of Marcus Umbilius Kriton
- Marcus Umbilius Kriton was a brother of the Mitreo delle terme di Mitra.
- Active c. 2nd century in Ostia, Latium (Italia).
On the chest of the bull of the sculpture of Mithras killing the bull from the Mitreo delle Terme di Mitra is the inscription that mentions the name of the person who commanded it. It may have been M. Umbilius Criton, who is documented in the Mitreo della Planta Pedis. The statue seems to belong to the second century AD. The mithraeum may have been installed in the first half of the third century.
It may be significant that in the nearby Serapeum an inscription from 200 AD mentions a son of M. Umbilius Maximus, in 192 AD patronus of the corpus lenunculariorum tabulariorum auxiliariorum Ostiensium:
[IN]VICTO MITHRAE D(ONUM) D(EDIT) M(ARCUS) UMBILIUS CRITON CUM PYLADEN VIL[ICO].
In the Severan period the family of the Umbilii is documented. A base for a statue was found [near the Serapeum] with the inscription:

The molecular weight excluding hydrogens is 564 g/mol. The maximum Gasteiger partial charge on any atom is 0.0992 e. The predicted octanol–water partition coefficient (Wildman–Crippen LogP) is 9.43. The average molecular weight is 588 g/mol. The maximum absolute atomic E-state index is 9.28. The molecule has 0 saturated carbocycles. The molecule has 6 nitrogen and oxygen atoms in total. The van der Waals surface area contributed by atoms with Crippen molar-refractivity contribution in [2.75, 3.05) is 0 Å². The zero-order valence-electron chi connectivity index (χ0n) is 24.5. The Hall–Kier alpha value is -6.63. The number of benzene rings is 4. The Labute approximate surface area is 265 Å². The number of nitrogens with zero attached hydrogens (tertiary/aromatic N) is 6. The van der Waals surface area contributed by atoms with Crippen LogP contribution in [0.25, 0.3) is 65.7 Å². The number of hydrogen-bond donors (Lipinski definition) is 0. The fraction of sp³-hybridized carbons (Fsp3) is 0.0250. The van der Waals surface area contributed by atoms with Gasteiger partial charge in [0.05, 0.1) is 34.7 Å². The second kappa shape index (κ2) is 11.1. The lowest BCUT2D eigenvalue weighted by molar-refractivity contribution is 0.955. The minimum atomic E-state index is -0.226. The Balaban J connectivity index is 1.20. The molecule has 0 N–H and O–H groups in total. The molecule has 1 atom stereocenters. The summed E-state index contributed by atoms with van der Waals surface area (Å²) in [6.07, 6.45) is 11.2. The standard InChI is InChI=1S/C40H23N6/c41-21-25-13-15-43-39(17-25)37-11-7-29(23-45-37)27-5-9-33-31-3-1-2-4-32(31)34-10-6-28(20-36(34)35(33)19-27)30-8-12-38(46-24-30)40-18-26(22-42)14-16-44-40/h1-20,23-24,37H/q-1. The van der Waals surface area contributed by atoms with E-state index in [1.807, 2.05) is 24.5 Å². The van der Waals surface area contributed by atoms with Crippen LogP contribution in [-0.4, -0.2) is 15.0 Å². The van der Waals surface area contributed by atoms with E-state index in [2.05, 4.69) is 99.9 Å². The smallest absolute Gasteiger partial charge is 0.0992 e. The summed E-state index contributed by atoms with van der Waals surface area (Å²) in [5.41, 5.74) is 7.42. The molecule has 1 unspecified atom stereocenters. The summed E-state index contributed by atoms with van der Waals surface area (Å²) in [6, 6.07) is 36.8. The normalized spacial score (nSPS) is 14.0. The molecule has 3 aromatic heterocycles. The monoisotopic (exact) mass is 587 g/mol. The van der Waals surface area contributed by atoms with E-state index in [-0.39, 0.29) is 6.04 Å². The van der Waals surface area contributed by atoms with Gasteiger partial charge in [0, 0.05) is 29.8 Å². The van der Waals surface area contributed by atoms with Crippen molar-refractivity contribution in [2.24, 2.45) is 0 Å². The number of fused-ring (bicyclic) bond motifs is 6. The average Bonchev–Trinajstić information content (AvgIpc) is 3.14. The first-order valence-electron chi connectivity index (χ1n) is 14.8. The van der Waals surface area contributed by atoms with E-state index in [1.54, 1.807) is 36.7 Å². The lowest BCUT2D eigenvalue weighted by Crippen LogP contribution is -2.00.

M(arco) VMBILIO M(arci) F(ilio) ARN(ensi) / MAXIMINO / PRAETEXTATO C(larissimo) P(uero) PATRONO C(oloniae) / SACERDOTI GENI COL(oniae) / P(ublius) CALPVRNIVS / PRINCEPS EQVO PVBL(ico) / OMNIBVS HONORIBVS FVNCTVS / EDVCATOR
DEDICATA K(alendis) MARTI(i)S / SEVERO ET VICTORINO CO(n)S(ulibus)
The date is March 1st, 200 AD. The educator was probably a high official and teacher in the cult of Serapis. The title is not otherwise known.
Criton (ct. inscr. No. 231) probably was a libertus of M. Umbilius Maximinus (CIL XIV 177 and 251) who was a patronus of the corpus lenunculariorum tabulariorum auxiliariorum, ostiensium in 192 A.D. cf G. Barbieri, l'Albo senatorio di Settimio Severo a Carino (193-285) Roma 1952, 184f.
This marble basin found in the Mithraeum of the Footprint bears an inscription of a certain Umbilius Criton, associated with a monumental tauroctonic sculpture also found in Ostia.
The dedicator of this marble basin could be the same person who offered the sculpture of Mithras slaying the bull in the Mitreo delle Terme di Mitra.
The person who commanded the sculpture may have been M. Umbilius Criton, documented in the Mitreo della Planta Pedis.